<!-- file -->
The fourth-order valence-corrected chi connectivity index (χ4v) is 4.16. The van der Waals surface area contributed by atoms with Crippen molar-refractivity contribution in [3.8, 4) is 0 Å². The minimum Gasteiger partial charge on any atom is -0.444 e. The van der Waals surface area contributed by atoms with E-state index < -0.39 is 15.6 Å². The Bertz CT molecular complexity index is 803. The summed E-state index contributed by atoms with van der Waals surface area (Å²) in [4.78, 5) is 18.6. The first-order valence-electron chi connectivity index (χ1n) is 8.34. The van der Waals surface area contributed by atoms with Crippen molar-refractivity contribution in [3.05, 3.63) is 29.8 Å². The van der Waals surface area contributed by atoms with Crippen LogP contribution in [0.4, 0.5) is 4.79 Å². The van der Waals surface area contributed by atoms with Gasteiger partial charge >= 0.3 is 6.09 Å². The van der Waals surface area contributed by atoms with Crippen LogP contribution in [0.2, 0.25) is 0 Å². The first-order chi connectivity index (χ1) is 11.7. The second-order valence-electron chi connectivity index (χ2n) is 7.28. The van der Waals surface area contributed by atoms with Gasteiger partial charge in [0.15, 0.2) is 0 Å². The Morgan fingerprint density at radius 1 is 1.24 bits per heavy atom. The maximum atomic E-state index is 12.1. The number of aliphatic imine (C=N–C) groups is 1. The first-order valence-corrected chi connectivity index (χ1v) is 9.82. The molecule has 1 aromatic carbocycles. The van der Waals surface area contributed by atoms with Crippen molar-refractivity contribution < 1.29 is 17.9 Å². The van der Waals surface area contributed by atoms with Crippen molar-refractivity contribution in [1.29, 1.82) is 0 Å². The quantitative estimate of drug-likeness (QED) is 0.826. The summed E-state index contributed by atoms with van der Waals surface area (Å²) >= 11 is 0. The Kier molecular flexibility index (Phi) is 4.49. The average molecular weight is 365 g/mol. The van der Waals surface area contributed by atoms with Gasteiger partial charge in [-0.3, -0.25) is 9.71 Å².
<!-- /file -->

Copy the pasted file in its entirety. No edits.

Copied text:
The fourth-order valence-corrected chi connectivity index (χ4v) is 4.16. The van der Waals surface area contributed by atoms with Crippen molar-refractivity contribution in [3.8, 4) is 0 Å². The minimum Gasteiger partial charge on any atom is -0.444 e. The van der Waals surface area contributed by atoms with E-state index < -0.39 is 15.6 Å². The Bertz CT molecular complexity index is 803. The summed E-state index contributed by atoms with van der Waals surface area (Å²) in [4.78, 5) is 18.6. The first-order valence-electron chi connectivity index (χ1n) is 8.34. The van der Waals surface area contributed by atoms with Crippen molar-refractivity contribution in [3.05, 3.63) is 29.8 Å². The van der Waals surface area contributed by atoms with Crippen LogP contribution in [0.4, 0.5) is 4.79 Å². The van der Waals surface area contributed by atoms with Gasteiger partial charge >= 0.3 is 6.09 Å². The van der Waals surface area contributed by atoms with Crippen LogP contribution in [0.2, 0.25) is 0 Å². The first-order chi connectivity index (χ1) is 11.7. The second-order valence-electron chi connectivity index (χ2n) is 7.28. The van der Waals surface area contributed by atoms with Gasteiger partial charge in [0.15, 0.2) is 0 Å². The Morgan fingerprint density at radius 1 is 1.24 bits per heavy atom. The maximum atomic E-state index is 12.1. The number of aliphatic imine (C=N–C) groups is 1. The first-order valence-corrected chi connectivity index (χ1v) is 9.82. The molecule has 1 aromatic carbocycles. The van der Waals surface area contributed by atoms with Crippen molar-refractivity contribution < 1.29 is 17.9 Å². The van der Waals surface area contributed by atoms with Crippen molar-refractivity contribution in [1.29, 1.82) is 0 Å². The quantitative estimate of drug-likeness (QED) is 0.826. The summed E-state index contributed by atoms with van der Waals surface area (Å²) >= 11 is 0. The Kier molecular flexibility index (Phi) is 4.49. The average molecular weight is 365 g/mol. The van der Waals surface area contributed by atoms with Gasteiger partial charge in [-0.3, -0.25) is 9.71 Å².